Forming connections and community: What I learned from my First-Year Seminar

Greek statue on a table at an exhibition
Students from Prof. Felicia Else’s upper-level art history course and Kay Etheridge’s First-Year Seminar installed the exhibition, Wonders of Nature and Artifice, in 2017.

The transition to college is an exciting time as you anticipate new places and new people. My move to college meant a five-hour drive, and I was quite nervous about living so far away from my family, but I was also eager for the opportunities that lied ahead. One of the things that helped me in the transition period was my First-Year Seminar, a course specifically for first-year students that integrates their academic and residential lives.

Learn about First-Year Seminars

Every first-year student takes a First-Year Seminar during their first semester, which consists of a small cohort of students, capped at 16, and is taught by a professor who is also there as a support system during the transition into college life.

My First-Year Seminar was called “Math As Muse: The Relationship Between Math and Art,” taught by Mathematics Prof. Kimberly Spayd. We studied art from different cultures and time periods, and how math and geometry were intertwined with it.

As a class, we took two field trips to art museums to apply what we had been learning in class—the first to Washington, D.C., and the second to New York City. As a New York native, this was especially exciting for me because I had never been to Washington, D.C., before, and I got to go during my first semester. It was an amazing experience to get to travel to these cities and view art through a new lens. We also had a mini field trip to Waldo’s, an art gallery and coffee shop in town, where we got to examine art by local artists while enjoying some tea or coffee to support them. This was a memorable experience for me because it made me feel connected to the Gettysburg community outside of the College as well.

As our final project, we each designed a sculpture and made maquettes, which are small-scale models, using the 3D printers on campus. I still have my maquette, and it reminds me how much I learned and grew in just my first semester on campus.

Photo of wooden poles with carvings inside them at the Metropolitan Museum
Seven Bis Poles in the Michael C. Rockefeller Wing at The Metropolitan Museum in New York

Connect to campus resources

In addition to our normal class lectures and discussions, Prof. Spayd helped us get acclimated with the resources on campus and in the community. Once a week, she would take us to a different office or department on campus, such as the Office of Multicultural Engagement and the Center for Career Engagement. Each department had a speaker talk to us about the resources they offered, so we knew where to go with anything we might need on campus. These weekly visits familiarized me with all of the resources available on campus.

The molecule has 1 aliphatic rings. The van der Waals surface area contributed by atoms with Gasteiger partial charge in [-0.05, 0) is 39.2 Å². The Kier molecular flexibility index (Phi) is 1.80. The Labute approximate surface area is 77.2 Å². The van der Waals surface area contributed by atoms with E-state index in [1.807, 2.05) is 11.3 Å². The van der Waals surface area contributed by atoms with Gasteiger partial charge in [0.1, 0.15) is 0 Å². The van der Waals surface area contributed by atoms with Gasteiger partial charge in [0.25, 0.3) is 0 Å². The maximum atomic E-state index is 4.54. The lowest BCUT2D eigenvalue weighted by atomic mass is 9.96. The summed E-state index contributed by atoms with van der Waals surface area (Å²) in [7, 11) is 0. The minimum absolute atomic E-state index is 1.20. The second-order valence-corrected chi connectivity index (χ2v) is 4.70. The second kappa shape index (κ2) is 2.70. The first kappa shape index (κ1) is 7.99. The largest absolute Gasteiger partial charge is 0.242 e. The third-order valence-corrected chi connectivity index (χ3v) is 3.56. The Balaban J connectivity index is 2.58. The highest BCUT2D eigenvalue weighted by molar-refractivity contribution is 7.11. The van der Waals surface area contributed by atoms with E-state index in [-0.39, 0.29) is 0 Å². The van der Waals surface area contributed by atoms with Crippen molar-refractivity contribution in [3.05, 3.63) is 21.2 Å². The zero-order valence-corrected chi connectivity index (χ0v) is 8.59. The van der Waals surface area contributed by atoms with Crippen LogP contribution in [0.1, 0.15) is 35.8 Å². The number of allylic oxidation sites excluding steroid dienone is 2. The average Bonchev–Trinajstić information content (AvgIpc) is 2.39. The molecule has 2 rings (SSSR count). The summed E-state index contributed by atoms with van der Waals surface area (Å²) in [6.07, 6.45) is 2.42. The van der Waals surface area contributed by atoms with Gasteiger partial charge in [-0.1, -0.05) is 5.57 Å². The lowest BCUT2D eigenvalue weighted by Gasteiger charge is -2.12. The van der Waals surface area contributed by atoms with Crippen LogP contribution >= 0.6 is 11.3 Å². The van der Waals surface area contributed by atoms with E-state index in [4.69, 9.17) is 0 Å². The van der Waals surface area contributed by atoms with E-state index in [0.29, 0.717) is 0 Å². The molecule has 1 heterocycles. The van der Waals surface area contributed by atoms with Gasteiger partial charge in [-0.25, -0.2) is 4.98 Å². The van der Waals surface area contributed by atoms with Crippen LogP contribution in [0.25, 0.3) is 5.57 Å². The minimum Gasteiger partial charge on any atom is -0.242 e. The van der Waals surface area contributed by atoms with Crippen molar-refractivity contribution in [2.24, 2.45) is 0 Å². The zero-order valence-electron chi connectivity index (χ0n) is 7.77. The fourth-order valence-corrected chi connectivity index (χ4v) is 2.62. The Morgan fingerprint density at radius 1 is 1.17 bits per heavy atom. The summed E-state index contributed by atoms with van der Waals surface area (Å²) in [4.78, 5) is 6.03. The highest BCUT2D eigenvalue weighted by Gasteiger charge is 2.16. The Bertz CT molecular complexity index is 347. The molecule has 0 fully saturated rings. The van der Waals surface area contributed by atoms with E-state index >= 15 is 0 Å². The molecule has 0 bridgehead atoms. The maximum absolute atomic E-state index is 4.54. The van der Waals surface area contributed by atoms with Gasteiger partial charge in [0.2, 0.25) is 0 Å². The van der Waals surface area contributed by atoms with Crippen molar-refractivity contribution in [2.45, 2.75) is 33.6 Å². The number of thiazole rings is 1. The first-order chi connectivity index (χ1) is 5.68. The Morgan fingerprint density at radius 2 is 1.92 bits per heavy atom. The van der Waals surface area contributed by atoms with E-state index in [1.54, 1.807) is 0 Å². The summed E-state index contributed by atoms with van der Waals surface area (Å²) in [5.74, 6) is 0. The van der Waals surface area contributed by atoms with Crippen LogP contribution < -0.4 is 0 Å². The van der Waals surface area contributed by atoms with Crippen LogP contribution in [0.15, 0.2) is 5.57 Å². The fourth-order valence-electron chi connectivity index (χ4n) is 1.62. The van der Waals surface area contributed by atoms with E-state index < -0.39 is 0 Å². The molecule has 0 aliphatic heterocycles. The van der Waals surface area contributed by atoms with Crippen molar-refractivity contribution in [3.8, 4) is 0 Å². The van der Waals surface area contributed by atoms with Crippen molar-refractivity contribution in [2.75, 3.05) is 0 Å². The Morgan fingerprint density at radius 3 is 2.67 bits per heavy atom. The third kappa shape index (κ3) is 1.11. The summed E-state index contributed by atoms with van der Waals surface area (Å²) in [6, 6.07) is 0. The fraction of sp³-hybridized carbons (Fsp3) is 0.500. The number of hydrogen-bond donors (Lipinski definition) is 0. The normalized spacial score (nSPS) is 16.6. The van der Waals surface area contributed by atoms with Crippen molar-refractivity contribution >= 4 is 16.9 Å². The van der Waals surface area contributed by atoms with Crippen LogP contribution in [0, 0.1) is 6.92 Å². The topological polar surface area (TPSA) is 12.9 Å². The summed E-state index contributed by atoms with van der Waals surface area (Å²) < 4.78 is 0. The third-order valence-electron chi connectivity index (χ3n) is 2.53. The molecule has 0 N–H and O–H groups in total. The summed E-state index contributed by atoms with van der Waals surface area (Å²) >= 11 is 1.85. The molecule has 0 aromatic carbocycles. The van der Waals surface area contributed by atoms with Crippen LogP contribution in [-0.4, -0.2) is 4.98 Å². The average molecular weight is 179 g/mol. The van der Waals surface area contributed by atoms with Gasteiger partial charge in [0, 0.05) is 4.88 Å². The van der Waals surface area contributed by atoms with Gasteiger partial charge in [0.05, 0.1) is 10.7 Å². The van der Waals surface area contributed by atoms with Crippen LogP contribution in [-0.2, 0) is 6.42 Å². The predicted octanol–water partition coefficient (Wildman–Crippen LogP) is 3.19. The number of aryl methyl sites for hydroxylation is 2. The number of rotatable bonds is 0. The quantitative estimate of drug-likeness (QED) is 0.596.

Prof. Spayd was also a resource for us. She would always ask about how everything was going outside of her class, including our other classes, meals, and advising. This showed us how much she genuinely cared about us and wanted to make sure everything was going OK. She even came to my orchestra concerts. I really felt supported by Prof. Spayd. She made the transition into college life smooth.

Headshot of Elizabeth Bishop
Elizabeth Bishop ’23

Build community

Since my First-Year Seminar had six other students, as one of the smaller seminars, I was able to connect with my peers quickly. It was comforting to have familiar faces to say hello to or to eat with in the Dining Center.

As a first-year student, housing is based off of First-Year Seminars, so I had familiar faces in my residence hall as well. Having close relationships with the other students made my first-year hall feel like a new home. We were all going through the same transition, so I had other students to talk to about my experiences.

I met one of my closest friends, music and psychology double major Nicholas Schwentker ’23, in my First-Year Seminar. We were both declared music majors going into our first years, and we were both interested in adding a second major. Even more of a coincidence, our primary instrument is violin. Nicholas and I are still close friends and I am grateful to have had the opportunity to meet and connect with him during our First-Year Seminar.

Transition to college

Overall, my First-Year Seminar was filled with new and exciting experiences and lots of support both from Prof. Spayd and my peers. My First-Year Seminar helped ease the transition to college, get familiar with the resources available to me, and made Gettysburg College feel like my home away from home. Although my family was five hours away, the support and comfort provided by my First-Year Seminar helped me find my community in Gettysburg.

Read more student perspectives about our First-Year Seminar program.

By Elizabeth Bishop ’23, biology and music double major
Photos by Phuong Le ’20 and courtesy of Elizabeth Bishop ’23
Posted: 07/07/21